Conflict of Interest: No conflict of interest was declared by the authors.

Financial Disclosure: The authors declared that this study has received no financial support.

References

1. Torre LA, Bray F, Siegel RL, Ferlay J, Lortet-Tieulent J, Jemal A. Global cancer statistics, 2012. CA Cancer J Clin. 2015;65:87–108. https://doi.org/10.3322/caac.21262. [PubMed]
2. Chavan S, Bray F, Lortet-Tieulent J, Goodman M, Jemal A. International variations in bladder cancer incidence and mortality. Eur Urol. 2014;66:59–73. https://doi.org/10.1016/j.eururo.2013.10.001. [PubMed]
3. Cookson MS, Herr HW, Zhang ZF, Soloway S, Sogani PC, Fair WR. The treated natural history of high risk superficial bladder cancer: 15-year outcome. J Urol. 1997;158:62–7. https://doi.org/10.1097/00005392-199707000-00017. [PubMed]
4. Shadpour P, Emami M, Haghdani S. A Comparison of the Progression and Recurrence Risk Index in Non-Muscle-Invasive Bladder Tumors Detected by Narrow-Band Imaging Versus White Light Cystoscopy, Based on the EORTC Scoring System. Nephrourol Mon. 2016;8:e33240. https://doi.org/10.5812/numonthly.33240. [PMC free article] [PubMed]
5. Isfoss BL. The sensitivity of fluorescent-light cystoscopy for the detection of carcinoma in situ (CIS) of the bladder: a meta-analysis with comments on gold standard. BJU Int. 2011;108:1703–7. https://doi.org/10.1111/j.1464-410X.2011.10485.x. [PubMed]
6. Lerner SP, Liu H, Wu M-F, Thomas YK, Witjes JA. Fluorescence and white light cystoscopy for detection of carcinoma in situ of the urinary bladder. Urol Oncol. 2012;30:285–9. https://doi.org/10.1016/j.urolonc.2010.09.009. [PubMed]
7. Adiyat KT, Katkoori D, Soloway CT, De los Santos R, Manoharan M, Soloway MS. ‘Complete transurethral resection of bladder tumor’ are the guidelines being followed? Urology. 2010;75:365–7. https://doi.org/10.1016/j.urology.2009.08.082. [PubMed]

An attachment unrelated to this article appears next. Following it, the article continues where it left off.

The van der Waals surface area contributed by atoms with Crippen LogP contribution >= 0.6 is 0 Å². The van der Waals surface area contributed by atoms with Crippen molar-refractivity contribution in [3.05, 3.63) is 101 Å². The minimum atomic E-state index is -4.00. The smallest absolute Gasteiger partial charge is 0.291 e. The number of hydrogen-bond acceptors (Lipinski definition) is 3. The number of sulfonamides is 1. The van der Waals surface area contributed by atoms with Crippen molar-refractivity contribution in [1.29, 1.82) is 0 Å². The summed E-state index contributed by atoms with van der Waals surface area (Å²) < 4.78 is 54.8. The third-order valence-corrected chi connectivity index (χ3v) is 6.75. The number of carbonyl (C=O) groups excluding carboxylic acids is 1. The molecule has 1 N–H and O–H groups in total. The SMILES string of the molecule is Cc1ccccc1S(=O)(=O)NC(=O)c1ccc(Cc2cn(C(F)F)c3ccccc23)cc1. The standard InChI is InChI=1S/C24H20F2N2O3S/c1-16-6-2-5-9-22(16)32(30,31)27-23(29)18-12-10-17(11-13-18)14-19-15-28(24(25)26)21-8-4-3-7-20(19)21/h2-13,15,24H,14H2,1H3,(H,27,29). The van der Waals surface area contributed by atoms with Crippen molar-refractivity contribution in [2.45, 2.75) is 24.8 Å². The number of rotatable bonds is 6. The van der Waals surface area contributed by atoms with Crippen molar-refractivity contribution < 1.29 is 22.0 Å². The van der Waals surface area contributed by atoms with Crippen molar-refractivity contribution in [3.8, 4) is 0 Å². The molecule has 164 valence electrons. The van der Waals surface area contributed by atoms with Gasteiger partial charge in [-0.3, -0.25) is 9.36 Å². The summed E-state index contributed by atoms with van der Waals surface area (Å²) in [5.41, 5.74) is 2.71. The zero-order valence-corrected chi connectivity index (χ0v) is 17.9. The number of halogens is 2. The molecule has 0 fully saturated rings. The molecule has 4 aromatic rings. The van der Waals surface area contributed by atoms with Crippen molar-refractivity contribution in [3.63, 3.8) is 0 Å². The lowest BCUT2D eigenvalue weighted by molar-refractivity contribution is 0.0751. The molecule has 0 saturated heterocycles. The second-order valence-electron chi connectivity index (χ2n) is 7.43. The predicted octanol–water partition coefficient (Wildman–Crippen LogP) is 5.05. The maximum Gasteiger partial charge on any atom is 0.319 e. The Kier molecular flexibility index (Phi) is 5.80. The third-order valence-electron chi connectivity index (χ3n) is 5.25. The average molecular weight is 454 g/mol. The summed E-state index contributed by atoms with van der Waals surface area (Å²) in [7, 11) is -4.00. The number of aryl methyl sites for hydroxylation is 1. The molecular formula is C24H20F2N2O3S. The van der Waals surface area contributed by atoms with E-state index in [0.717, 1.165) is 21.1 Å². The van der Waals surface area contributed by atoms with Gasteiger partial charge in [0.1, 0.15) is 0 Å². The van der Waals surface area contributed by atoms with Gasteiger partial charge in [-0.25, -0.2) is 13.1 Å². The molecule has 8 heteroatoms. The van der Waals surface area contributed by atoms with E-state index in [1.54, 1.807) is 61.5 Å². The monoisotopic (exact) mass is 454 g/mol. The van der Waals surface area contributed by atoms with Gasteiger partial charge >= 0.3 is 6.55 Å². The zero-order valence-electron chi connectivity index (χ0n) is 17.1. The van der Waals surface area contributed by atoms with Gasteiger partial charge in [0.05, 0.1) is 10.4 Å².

8. Herr HW. The value of a second transurethral resection in evaluating patients with bladder tumors. J Urol. 1999;162:74–6. https://doi.org/10.1097/00005392-199907000-00018. [PubMed]
9. Burger M, Grossman HB, Droller M, Schmidbauer J, Hermann G, Drăgoescu O, et al. Photodynamic diagnosis of non-muscle-invasive bladder cancer with hexaminolevulinate cystoscopy: a meta-analysis of detection and recurrence based on raw data. Eur Urol. 2013;64:846–54. https://doi.org/10.1016/j.eururo.2013.03.059. [PubMed]
10. Kamat AM, Cookson M, Witjes JA, Stenzl A, Grossman HB. The Impact of Blue Light Cystoscopy with Hexaminolevulinate (HAL) on Progression of Bladder Cancer - A New Analysis. Bl Cancer (Amsterdam, Netherlands) 2016;2:273–8. https://doi.org/10.3233/blc-160048. [PMC free article] [PubMed]
11. Lamm D, Persad R, Brausi M, Buckley R, Witjes JA, Palou J, et al. Defining progression in nonmuscle invasive bladder cancer: it is time for a new, standard definition. J Urol. 2014;191:20–7. https://doi.org/10.1016/j.juro.2013.07.102. [PubMed]
12. Lee JY, Cho KS, Kang DH, Jung H, Kwon JK, Oh CK, et al. A network meta-analysis of therapeutic outcomes after new image technology-assisted transurethral resection for non-muscle invasive bladder cancer: 5-aminolaevulinic acid fluorescence vs hexylaminolevulinate fluorescence vs narrow band imaging. BMC Cancer. 2015;15:566. https://doi.org/10.1186/s12885-015-1571-8. [PMC free article] [PubMed]
13. Zheng C, Lv Y, Zhong Q, Wang R, Jiang Q. Narrow band imaging diagnosis of bladder cancer: systematic review and meta-analysis. BJU Int. 2012;110:E680–7. https://doi.org/10.1111/j.1464-410X.2012.11500.x. [PubMed]
14. Lotan Y, Roehrborn CG. Sensitivity and specificity of commonly available bladder tumor markers versus cytology: results of a comprehensive literature review and meta-analyses. Urology. 2003;61:109–18. https://doi.org/10.1016/S0090-4295(02)02136-2. [PubMed]
15. Masson-Lecomte A, Rava M, Real FX, Hartmann A, Allory Y, Malats N. Inflammatory biomarkers and bladder cancer prognosis: a systematic review. Eur Urol. 2014;66:1078–91. https://doi.org/10.1016/j.eururo.2014.07.033. [PubMed]
16. van Rhijn BWG, van der Poel HG, van der Kwast TH. Urine markers for bladder cancer surveillance: a systematic review. Eur Urol. 2005;47:736–48. https://doi.org/10.1016/j.eururo.2005.03.014. [PubMed]
17. Schmitz-Dräger BJ, Droller M, Lokeshwar VB, Lotan Y, Hudson MA, van Rhijn BW, et al. Molecular markers for bladder cancer screening, early diagnosis, and surveillance: the WHO/ICUD consensus. Urol Int. 2015;94:1–24. https://doi.org/10.1159/000369357. [PubMed]